SAN ANTONIO, Oct. 20, 2015 /CNW/ -- Increasing access to radiotherapy worldwide through greater investment could save millions of lives, according to The Lancet Oncology Commission's report presented at the 2015 European Cancer Congress in Vienna, Austria, and published in The Lancet Oncology.1 The Commission's results were presented here yesterday at the 2015 annual meeting of the American Society for Radiation Oncology (ASTRO).
The Commission found that up to 60% of all cancer patients worldwide will need radiotherapy at some point in their treatment, but a lack of investment in radiotherapy services has severely limited access to radiotherapy treatments worldwide, especially in low-income and middle-income countries (LMIC).
LMIC have 80% of the global cancer burden but only 5% of the resources for cancer control, and in low-income countries, 90% of the population lack access to radiotherapy. Even in high income countries the numbers of radiotherapy facilities, equipment, and trained staff are inadequate.
Radiotherapy is important for managing most cancers, such as breast, lung, prostate, head and neck, and cervical cancers, which account for more than two-fifths of cases worldwide. In their report, the Commission details how a persistent underinvestment in radiotherapy globally has diminished access, and describes the substantial health and economic benefits of investing in radiotherapy.
With the number of new cancer cases expected to rise to 24.6 million by 2035, the Commission claims that increasing access to radiotherapy services in LMIC by scaling up radiotherapy capacity from current levels could lead to a saving of 27 million life years by 2035, over the lifetime of patients who receive this treatment.
In addition to saving human lives, providing full access to radiotherapy through investment could reduce the economic burden of cancer worldwide, which was $2 trillion in 2010. By 2035, full access to radiotherapy for all patients in LMIC could be achieved for as little as $97 billion, with economic benefits ranging from $278 billion to $365 billion over the next 20 years.
The Commission called for a long-term commitment to cancer care and treatment through the following actions:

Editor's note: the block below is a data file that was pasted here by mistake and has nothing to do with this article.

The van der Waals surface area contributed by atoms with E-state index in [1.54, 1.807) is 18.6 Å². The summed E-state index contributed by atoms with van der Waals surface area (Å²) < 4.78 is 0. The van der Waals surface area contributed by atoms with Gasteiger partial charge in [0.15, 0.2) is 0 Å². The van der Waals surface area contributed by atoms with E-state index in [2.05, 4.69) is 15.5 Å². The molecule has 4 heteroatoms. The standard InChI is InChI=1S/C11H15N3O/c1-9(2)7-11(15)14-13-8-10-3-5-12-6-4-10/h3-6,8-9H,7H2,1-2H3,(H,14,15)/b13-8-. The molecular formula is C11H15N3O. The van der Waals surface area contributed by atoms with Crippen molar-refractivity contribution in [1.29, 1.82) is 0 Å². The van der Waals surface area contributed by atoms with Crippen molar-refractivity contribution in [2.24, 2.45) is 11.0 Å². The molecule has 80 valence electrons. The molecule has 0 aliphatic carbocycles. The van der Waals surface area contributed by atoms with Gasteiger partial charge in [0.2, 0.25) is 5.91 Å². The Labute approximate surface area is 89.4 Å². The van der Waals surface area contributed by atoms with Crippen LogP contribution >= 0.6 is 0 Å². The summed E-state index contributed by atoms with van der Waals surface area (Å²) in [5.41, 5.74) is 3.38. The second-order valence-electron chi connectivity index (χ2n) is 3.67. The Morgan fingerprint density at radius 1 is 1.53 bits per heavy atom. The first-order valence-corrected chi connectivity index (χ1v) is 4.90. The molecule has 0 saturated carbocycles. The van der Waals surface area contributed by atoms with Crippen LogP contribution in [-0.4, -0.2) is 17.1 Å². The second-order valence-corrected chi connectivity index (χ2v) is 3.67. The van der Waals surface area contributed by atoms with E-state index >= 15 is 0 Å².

- 80% of countries should have cancer plans that include radiotherapy by 2020.
- By 2025, radiotherapy treatment capacity should be increased by 25% from 2015 capacity.
- Each LMIC should have at least once cancer center by 2020.
- LMIC should train 7,500 radiation oncologists; 20,000 radiation technologists; and 6,000 medical physicists by 2025.
- LMIC should invest $46 billion by 2025 to establish radiotherapy infrastructure and training.
- 80% of LMIC should include radiotherapy services as part of their universal health coverage by 2020.
"The Lancet Commission has done an impressive job of demonstrating how increasing access to life-saving radiotherapy treatment makes sense not only for the health and well-being of our world community but economically as well," said Dow R. Wilson, president and CEO of Varian Medical Systems. "Congratulations on this important study, which will, we hope, lead to cancer programs that can help save lives around the world."
Varian Medical Systems (NYSE: VAR) is the world's leading manufacturer of medical linear accelerators for the treatment of cancer with radiation. Of the approximately 13,000 medical linear accelerators in use to treat patients around the world, Varian has provided over 7,100 of them.
1Atun R, et al. Expanding global access to radiotherapy. Lancet Oncol. 2015 Sep;16(10):1153-86.
About Varian Medical Systems
Varian Medical Systems, Inc., of Palo Alto, California, focuses energy on saving lives by equipping the world with advanced technology for fighting cancer and for X-ray imaging. The company is the world's leading manufacturer of medical devices and software for treating cancer and other medical conditions with radiation. The company provides comprehensive solutions for radiotherapy, radiosurgery, proton therapy and brachytherapy. The company supplies informatics software for managing comprehensive cancer clinics, radiotherapy centers and medical oncology practices. Varian is also a premier supplier of X-ray imaging components, including tubes, digital detectors, and image processing software and workstations for use in medical, scientific, and industrial settings, as well as for security and non-destructive testing. Varian Medical Systems employs approximately 6,900 people who are located at manufacturing sites in North America, Europe, and China and approximately 70 sales and support offices around the world. For more information, visit www.varian.com or follow us on Twitter.
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